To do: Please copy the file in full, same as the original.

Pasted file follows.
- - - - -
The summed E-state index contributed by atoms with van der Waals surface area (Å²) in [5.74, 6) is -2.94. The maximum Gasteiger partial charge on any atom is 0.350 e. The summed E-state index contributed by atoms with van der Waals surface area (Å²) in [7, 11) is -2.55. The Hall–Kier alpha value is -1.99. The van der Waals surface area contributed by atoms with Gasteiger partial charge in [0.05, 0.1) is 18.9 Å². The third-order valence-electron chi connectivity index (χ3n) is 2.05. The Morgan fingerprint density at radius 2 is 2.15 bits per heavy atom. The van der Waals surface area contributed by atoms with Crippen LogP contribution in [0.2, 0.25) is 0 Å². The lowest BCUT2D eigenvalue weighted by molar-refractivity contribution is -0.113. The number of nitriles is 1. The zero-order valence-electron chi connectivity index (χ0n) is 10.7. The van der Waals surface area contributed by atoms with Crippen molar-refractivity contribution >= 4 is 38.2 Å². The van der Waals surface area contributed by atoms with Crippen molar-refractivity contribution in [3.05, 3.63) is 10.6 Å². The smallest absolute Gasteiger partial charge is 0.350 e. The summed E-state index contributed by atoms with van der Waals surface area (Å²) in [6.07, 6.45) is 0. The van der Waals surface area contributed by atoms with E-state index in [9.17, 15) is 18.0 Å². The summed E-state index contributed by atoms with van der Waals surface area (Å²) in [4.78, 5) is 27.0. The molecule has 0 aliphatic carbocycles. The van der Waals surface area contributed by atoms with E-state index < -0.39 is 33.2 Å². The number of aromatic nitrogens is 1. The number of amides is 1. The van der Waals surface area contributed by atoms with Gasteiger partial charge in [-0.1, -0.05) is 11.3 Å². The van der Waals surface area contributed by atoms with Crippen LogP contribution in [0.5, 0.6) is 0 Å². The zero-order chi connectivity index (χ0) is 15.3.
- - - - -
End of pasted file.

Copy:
The summed E-state index contributed by atoms with van der Waals surface area (Å²) in [5.74, 6) is -2.94. The maximum Gasteiger partial charge on any atom is 0.350 e. The summed E-state index contributed by atoms with van der Waals surface area (Å²) in [7, 11) is -2.55. The Hall–Kier alpha value is -1.99. The van der Waals surface area contributed by atoms with Gasteiger partial charge in [0.05, 0.1) is 18.9 Å². The third-order valence-electron chi connectivity index (χ3n) is 2.05. The Morgan fingerprint density at radius 2 is 2.15 bits per heavy atom. The van der Waals surface area contributed by atoms with Crippen LogP contribution in [0.2, 0.25) is 0 Å². The lowest BCUT2D eigenvalue weighted by molar-refractivity contribution is -0.113. The number of nitriles is 1. The zero-order valence-electron chi connectivity index (χ0n) is 10.7. The van der Waals surface area contributed by atoms with Crippen molar-refractivity contribution >= 4 is 38.2 Å². The van der Waals surface area contributed by atoms with Crippen molar-refractivity contribution in [3.05, 3.63) is 10.6 Å². The smallest absolute Gasteiger partial charge is 0.350 e. The summed E-state index contributed by atoms with van der Waals surface area (Å²) in [6.07, 6.45) is 0. The van der Waals surface area contributed by atoms with E-state index in [9.17, 15) is 18.0 Å². The summed E-state index contributed by atoms with van der Waals surface area (Å²) in [4.78, 5) is 27.0. The molecule has 0 aliphatic carbocycles. The van der Waals surface area contributed by atoms with E-state index < -0.39 is 33.2 Å². The number of aromatic nitrogens is 1. The number of amides is 1. The van der Waals surface area contributed by atoms with Gasteiger partial charge in [-0.1, -0.05) is 11.3 Å². The van der Waals surface area contributed by atoms with Crippen LogP contribution in [0.5, 0.6) is 0 Å². The zero-order chi connectivity index (χ0) is 15.3.